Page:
Copeland / From Indian Lakes - live in Allston (Cover Artwork)
Staff Pick

Copeland / From Indian Lakes

live in Allston (2019)

live show

It was easy convincing me to attend this one. Headliners Copeland are fresh off a new album and have a bevy of great songs in their catalog primed for live presentation, while the slightly more ethereal From Indian Lakes haven’t toured out this way in a bit.

But first, Many Rooms opened things. It’s the solo project of Brianna Hunt, though it seems that lately she’s been touring with a full band, like here. Honestly, I want to like this project so bad, as it’s a style of music I’m very much into and Hunt’s subject matter is clearly of a deeply personal, thoughtful and vulnerable nature; it just doesn’t quite click for me for whatever reason. Stylistically, her songs are quiet, murmuring, slowcore-leaning indie fare that lightly resembles Grouper (or a less dynamic Daughter), but definitely inclined towards the new school of singer-songwriters like Julien Baker and Phoebe Bridgers. She played “99 Proofs” which she regarded as being about Western Christian culture, and “Hollow Body” and “Danielle” (about her mother) among a couple other songs, including tracks off her 2018 LP, There Is a Presence Here. Her band was pretty tight and the sound was an atmospheric hum; again, I just wish it did more for me.

From Indian Lakes was next and I was rather excited for this set. I actually really love this band and think they’re criminally underrated and overlooked; at this point they’re playing a rather unique blend of contemporary indie rock, electronic and 2000s emo/post-hardcore influences, and it’s very fucking good. That being said, this was one of the stranger-sounding sets I’ve seen them play. They generally just sounded weird and a bit off at times. Frontman Joey Vannucchi seemed restrained on the higher vocal melodies he hits on record, and the synth seemed to drown out the band at times, occasionally with that Beach House-esque queasiness that didn’t fit FIL’s sound quite as well. They weren’t really bad per se, but it was certainly shakier than their rather polished studio sound and definitely something different from the few other times I’d seen them. They did play two new songs, however, which was a real treat. The first was sort of driving, with that aforementioned Beach House-y queasy feel, leaning on the dream pop side of things as well with some vague similarities to Mew, a long-time influence of Vannucchi’s.

Set list (8:43-9:25):

1. Happy Machines

2. The Monster

3. new song

4. Blank Tapes

5. Sleeping Limbs


6. Am I Alive


7. Awful Things

8. Sunlight


9. new song


10. I Don’t Know You

Copeland came out, set up, and went right into it two minutes early. I couldn’t appreciate them more for this. No pompous fanfare or tawdy introduction, no walking off stage just to get back on a minute later; they were tuned and got right into it, and it was very refreshing. And boy, they sounded super fucking good; it shouldn’t be surprising, as they’re a veteran band who have been at this for the better part of 18 years. But they just sounded very crisp and professional tonight, clear as day, and they ensured the whippersnappers in From Indian Lakes and Many Rooms wouldn’t steal the show. “I Can Make You Feel Young Again” was an early highlight, a driving, atmospheric number with a slight parallel to that matured, adult melancholy of later Sunny Day Real Estate. Frontman Aaron Marsh spent most of the set seated at his piano, though, leading the charge with his vocals high in the mix and sounding great. They played a pretty spirited set without too much banter, squeezing 18 songs in a little more than an hour.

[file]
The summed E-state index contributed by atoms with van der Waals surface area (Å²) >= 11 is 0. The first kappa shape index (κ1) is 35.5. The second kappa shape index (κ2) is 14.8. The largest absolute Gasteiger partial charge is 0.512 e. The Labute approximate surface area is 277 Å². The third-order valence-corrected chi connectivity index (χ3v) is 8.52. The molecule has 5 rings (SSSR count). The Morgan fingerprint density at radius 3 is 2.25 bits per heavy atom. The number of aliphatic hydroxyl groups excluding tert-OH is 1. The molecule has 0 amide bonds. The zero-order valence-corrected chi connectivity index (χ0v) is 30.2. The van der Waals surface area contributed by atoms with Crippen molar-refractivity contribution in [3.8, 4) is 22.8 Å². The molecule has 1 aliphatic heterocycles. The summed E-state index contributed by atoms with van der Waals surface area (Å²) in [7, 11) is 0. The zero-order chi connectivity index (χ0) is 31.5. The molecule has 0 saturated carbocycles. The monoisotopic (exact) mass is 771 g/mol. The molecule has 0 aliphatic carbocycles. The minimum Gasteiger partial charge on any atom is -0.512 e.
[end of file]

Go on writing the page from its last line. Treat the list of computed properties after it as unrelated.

As usual, their set spanned their entire catalog (people still get pretty stoked on those early songs from their first LP), with a decent amount of love for their newest effort, Blushing -- in fact, they played almost its entire first half. I was particularly excited for opener “Pope” and its almost Radiohead-y chorus vibe; it sounded great until the backing track started to glitch out, with Marsh deciding to give up on the song altogether right then and there. Bummer! He also did a solo, balladic version of “No One Really Wins”, which was a nice alternate take on it, but I selfishly was just hoping for them to kick out the original version; it’s arguably the heaviest track in their catalog by far (not to mention tastefully angsty), and always gives their sets a surprising and energetic jolt. As the penultimate song played in this set, the more aggro original would’ve been one hell of a 1-2 finish following it with the leave-them-wanting-more crescendo of “You Have My Attention”, but it was what it was. And it’s not like the set lacked without it, with a lovely flow from song to song.

They’re kind of an escapee of the oft-maligned 2000s Christian emo scene, but Copeland have really stood the test of time and held up, continuing to release interesting albums with what’s truly their own sound and a compelling, crisp live show.

Set list (9:43-10:59):

1. As Above, So Alone

2. I Can Make You Feel Young Again


3. Chin Up

4. Have I Always Loved You?


5. Disjointed


6. Lay Here


7. Love Affair


8. Night Figures


9. Not Allowed

10. Should You Return

11. Brightest

12. Erase


13. Pope [cut short]


14. California [Aaron Marsh solo]

15. Skywriter


16. Coffee


17. No One Really Wins [abbreviated Marsh solo version]


18. You Have My Attention